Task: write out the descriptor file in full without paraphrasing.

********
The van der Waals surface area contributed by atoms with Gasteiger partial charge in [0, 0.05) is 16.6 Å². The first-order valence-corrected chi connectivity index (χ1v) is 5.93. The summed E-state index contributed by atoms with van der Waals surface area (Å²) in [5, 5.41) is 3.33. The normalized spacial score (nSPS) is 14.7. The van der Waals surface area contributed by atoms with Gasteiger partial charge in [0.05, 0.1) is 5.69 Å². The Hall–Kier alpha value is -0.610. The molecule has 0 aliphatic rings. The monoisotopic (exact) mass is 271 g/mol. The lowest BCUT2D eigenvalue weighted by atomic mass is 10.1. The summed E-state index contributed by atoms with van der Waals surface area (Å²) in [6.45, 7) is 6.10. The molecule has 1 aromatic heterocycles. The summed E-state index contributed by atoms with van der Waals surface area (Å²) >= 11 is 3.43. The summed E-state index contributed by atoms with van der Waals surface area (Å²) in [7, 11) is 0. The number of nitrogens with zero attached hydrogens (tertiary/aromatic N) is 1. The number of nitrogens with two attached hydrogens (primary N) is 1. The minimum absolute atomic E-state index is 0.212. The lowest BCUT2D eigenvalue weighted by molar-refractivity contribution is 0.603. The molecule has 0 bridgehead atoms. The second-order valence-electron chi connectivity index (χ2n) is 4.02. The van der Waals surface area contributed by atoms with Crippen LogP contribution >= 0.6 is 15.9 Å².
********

The van der Waals surface area contributed by atoms with Gasteiger partial charge in [0, 0.05) is 16.6 Å². The first-order valence-corrected chi connectivity index (χ1v) is 5.93. The summed E-state index contributed by atoms with van der Waals surface area (Å²) in [5, 5.41) is 3.33. The normalized spacial score (nSPS) is 14.7. The van der Waals surface area contributed by atoms with Gasteiger partial charge in [0.05, 0.1) is 5.69 Å². The Hall–Kier alpha value is -0.610. The molecule has 0 aliphatic rings. The monoisotopic (exact) mass is 271 g/mol. The lowest BCUT2D eigenvalue weighted by atomic mass is 10.1. The summed E-state index contributed by atoms with van der Waals surface area (Å²) in [6.45, 7) is 6.10. The molecule has 1 aromatic heterocycles. The summed E-state index contributed by atoms with van der Waals surface area (Å²) >= 11 is 3.43. The summed E-state index contributed by atoms with van der Waals surface area (Å²) in [7, 11) is 0. The number of nitrogens with zero attached hydrogens (tertiary/aromatic N) is 1. The number of nitrogens with two attached hydrogens (primary N) is 1. The minimum absolute atomic E-state index is 0.212. The lowest BCUT2D eigenvalue weighted by molar-refractivity contribution is 0.603. The molecule has 0 bridgehead atoms. The second-order valence-electron chi connectivity index (χ2n) is 4.02. The van der Waals surface area contributed by atoms with Crippen LogP contribution >= 0.6 is 15.9 Å².